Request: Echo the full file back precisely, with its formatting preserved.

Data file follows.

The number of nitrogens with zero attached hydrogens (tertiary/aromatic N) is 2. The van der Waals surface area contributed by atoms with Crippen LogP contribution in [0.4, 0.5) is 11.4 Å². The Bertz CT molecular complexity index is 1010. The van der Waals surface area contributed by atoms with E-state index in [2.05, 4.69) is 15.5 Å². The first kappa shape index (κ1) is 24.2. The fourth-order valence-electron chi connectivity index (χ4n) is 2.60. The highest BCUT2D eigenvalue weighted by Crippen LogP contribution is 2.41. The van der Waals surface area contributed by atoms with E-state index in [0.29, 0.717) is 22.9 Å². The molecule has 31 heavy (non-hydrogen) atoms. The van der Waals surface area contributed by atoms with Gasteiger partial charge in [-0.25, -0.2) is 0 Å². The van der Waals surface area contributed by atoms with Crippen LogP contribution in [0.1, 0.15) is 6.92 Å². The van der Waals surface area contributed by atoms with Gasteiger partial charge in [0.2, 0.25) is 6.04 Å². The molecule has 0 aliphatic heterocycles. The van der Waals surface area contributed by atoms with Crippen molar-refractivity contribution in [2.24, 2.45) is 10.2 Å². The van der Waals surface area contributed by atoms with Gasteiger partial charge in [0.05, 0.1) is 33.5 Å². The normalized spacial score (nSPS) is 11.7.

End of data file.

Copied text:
The number of nitrogens with zero attached hydrogens (tertiary/aromatic N) is 2. The van der Waals surface area contributed by atoms with Crippen LogP contribution in [0.4, 0.5) is 11.4 Å². The Bertz CT molecular complexity index is 1010. The van der Waals surface area contributed by atoms with E-state index in [2.05, 4.69) is 15.5 Å². The first kappa shape index (κ1) is 24.2. The fourth-order valence-electron chi connectivity index (χ4n) is 2.60. The highest BCUT2D eigenvalue weighted by Crippen LogP contribution is 2.41. The van der Waals surface area contributed by atoms with E-state index in [0.29, 0.717) is 22.9 Å². The molecule has 31 heavy (non-hydrogen) atoms. The van der Waals surface area contributed by atoms with Gasteiger partial charge in [-0.25, -0.2) is 0 Å². The van der Waals surface area contributed by atoms with Crippen LogP contribution in [0.1, 0.15) is 6.92 Å². The van der Waals surface area contributed by atoms with Gasteiger partial charge in [0.2, 0.25) is 6.04 Å². The molecule has 0 aliphatic heterocycles. The van der Waals surface area contributed by atoms with Crippen molar-refractivity contribution in [2.24, 2.45) is 10.2 Å². The van der Waals surface area contributed by atoms with Gasteiger partial charge in [0.05, 0.1) is 33.5 Å². The normalized spacial score (nSPS) is 11.7.